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A Georgian pine doorway from Lombard Street. Ca. 1715.

A Georgian pine doorway from Lombard Street. Ca. 1715.

Regular price $ 125,000.00 USD
Regular price Sale price $ 125,000.00 USD
Sale Sold out

An early Georgian pine doorway from Lombard Street, London. Ca. 1715. Installed on the east wall of the dining room.

Surround: 12’ 1” x 7’ 1 ¼”; door: 6’ 4 ½” x 2’ 10”.

Lombard Street, sometimes called the Wall Street of London, has long been the center of banking in England. It was named for a land-grant made to Lombard merchants, who took the place of expelled Jews as bankers, in the mid-XIIIc. It was an area shaped architecturally by Christopher Wren; his church of St. Edmund, King and Martyr, was designed as a nod toward the Italian heritage of the area.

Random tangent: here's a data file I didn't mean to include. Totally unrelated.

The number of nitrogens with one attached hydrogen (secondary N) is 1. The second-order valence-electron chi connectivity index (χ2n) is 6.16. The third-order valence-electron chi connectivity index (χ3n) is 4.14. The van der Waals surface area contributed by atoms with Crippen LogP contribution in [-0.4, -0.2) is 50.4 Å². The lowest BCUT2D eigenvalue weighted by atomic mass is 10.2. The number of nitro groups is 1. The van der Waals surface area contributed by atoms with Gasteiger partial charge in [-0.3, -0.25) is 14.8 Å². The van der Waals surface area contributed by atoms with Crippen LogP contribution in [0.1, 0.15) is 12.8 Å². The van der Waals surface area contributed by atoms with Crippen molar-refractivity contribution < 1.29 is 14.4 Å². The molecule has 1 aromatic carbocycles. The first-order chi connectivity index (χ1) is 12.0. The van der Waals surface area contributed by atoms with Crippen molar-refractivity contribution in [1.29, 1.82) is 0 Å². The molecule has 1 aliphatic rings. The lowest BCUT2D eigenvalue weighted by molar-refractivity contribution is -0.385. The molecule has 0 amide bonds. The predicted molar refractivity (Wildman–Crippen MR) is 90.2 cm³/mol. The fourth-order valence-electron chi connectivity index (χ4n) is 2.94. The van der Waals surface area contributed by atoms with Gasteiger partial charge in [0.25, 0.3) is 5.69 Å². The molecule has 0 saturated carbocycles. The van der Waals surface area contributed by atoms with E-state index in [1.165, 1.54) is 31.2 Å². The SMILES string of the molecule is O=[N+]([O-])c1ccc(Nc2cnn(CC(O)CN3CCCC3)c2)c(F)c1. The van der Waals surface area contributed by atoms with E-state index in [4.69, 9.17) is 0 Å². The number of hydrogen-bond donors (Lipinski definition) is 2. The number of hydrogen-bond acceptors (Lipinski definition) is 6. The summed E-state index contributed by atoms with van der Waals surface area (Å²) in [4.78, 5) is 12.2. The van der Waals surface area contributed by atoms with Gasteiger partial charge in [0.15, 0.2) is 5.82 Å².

It is fitting, then, that this earliest of the doorways at Arader comes from the era directly after Wren’s London heyday, at the very beginning of the Georgian period (George I’s reign began in 1714). The doorway is transitional in style, from the Italianate Wrenian (the peaked frieze with its spray of fruit, flower and wheat, is particularly Lombard) into the sobriety of Georgian neoclassicism. The deeply carved acanthus of the Corinthian pilasters contrasts with the solid arched cornice. Atop the door is a glazed tripartite transom; the knocker is not original to the door.

The doorway came into the collection of the Art Institute of Chicago in 1933 (1933.781; sold by Stuart & Turner) — its reason for survival; Lombard street was heavily bombed in the Blitz — and was sold by the order of their Board at Sotheby’s New York 18 October 1997 (lot 389), where it was acquired.

Harris, John. Moving Rooms. New Haven and London: Yale University Press, 2007; p. 243, sub “Lombard Street.”

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